Tuesday, September 20, 2011

Barcelona Diary (Sep 2011) The Catalans, Barcelona Harbour and Montjuic Cemetery

Today I'm going to take a break from the Paris Diaries and visit Barcelona (by special request.)

Everyone's heard of the friendly, fun-loving, fiesta-mad Spaniard so it is with great excitement that we boarded our plane for Barcelona, but as we found out in Paris, stereotyping can be dangerous and misleading. The Parisian, we found out to our relief, is not rude as everyone, including travel writers, would have us believe, but it was time to put the Spanish people to the test!

I guess our first mistake was to think that all Spanish people are alike.  Spain is made up of many distinct regions and Barcelona is the capital of the Catalonia region of Spain and thus home to the Catalans who do not like being called "Spanish".   They have a distinct culture and language and following the death of Franco, the region was granted political autonomy by the new democratic government.  Going by the Spanish stereotypes it would be safe to say that Barcelona is probably the least Spanish city in the country.

Sadly, the Catalans do not get very good press in the rest of Spain. The Spanish people see them as being fiercely nationalistic, mean and unfriendly.  When we asked a Catalan friend to explain why this may be so, he said that Catalans were a reserved people who took time to make friends and that reservedness is often mistaken for being unfriendly.  He seemed to think the Spanish habit of embracing anyone and everyone as a new best friend was tacky and superficial! :)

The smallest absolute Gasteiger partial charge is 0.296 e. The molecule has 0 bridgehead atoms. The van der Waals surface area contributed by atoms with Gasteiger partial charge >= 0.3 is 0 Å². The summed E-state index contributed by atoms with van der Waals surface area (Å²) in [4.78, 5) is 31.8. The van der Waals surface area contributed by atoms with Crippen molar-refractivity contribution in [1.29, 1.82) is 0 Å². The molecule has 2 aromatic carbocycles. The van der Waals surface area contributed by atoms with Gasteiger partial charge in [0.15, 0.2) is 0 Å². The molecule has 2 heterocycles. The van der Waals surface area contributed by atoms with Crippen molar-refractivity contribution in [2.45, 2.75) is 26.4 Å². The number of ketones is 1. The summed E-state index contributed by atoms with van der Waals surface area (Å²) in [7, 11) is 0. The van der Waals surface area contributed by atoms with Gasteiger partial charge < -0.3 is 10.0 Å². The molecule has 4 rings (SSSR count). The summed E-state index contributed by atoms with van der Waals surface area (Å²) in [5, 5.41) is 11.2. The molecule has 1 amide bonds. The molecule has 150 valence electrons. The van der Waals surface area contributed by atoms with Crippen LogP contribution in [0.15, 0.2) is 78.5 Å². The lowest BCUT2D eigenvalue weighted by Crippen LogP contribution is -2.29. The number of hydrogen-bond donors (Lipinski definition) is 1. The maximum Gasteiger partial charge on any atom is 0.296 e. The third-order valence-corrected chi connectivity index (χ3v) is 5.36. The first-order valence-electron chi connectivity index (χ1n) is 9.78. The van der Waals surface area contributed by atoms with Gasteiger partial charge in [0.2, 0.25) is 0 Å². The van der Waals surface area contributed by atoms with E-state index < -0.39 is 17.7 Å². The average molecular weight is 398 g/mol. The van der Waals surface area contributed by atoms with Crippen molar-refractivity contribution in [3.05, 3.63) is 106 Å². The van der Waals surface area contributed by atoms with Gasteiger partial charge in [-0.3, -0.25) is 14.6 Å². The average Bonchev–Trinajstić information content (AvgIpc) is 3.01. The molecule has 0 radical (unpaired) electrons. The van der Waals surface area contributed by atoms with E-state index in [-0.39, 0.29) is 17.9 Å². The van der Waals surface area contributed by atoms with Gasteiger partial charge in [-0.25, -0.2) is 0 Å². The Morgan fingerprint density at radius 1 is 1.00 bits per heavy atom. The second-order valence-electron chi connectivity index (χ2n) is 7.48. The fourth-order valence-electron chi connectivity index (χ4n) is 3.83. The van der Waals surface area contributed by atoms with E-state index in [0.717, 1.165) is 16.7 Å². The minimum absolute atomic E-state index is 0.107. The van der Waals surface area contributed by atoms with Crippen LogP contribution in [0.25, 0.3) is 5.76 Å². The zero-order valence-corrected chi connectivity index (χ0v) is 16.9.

We weren't there long enough to make an accurate observation on the Catalan character but I will say they seemed very reserved - they would speak only when spoken to and at times seemed rather abrupt, but their dedication to style, looks, aesthetics and so on is admirable!    Barcelona is, without a doubt, a confident, progressive city - one that preserves its past proudly but which is also tirelessly self-inventive.  If you read its history and observe its architecture it's plain to see this is a region of proud, confident people who are not afraid to think outside the box.  I'm going to post pics of some of the buildings we saw around Barcelona and you can judge for yourselves.

The drive from the airport into the city was quite interesting with the thriving port on the right and the beautiful  Montjuic cemetery in the hills on the left.   The cemetery seemed to run for acres and acres (I read later that it was 57 acres of  cypress forest) and is a resting place for some of Barcelona's most elite citizens and also a fabulous place wherein to observe architecture of many different styles and periods.  However, what's challenging is the lack of information on this cemetery in most of the guide books.  Turns out the Catalans don't like to take tourists to this place because they consider cemeteries morbid and the idea that a cemetery can be a tourist attraction is rather distasteful to them.  Still, if one has the time, I think it might be a great place to visit for the art (the mausoleums are truly wonderful) and also for the beautiful sea views. Unfortunately I only saw fascinating glimpses of it from the taxi.

For more photos of the Montjuic Cemetery go here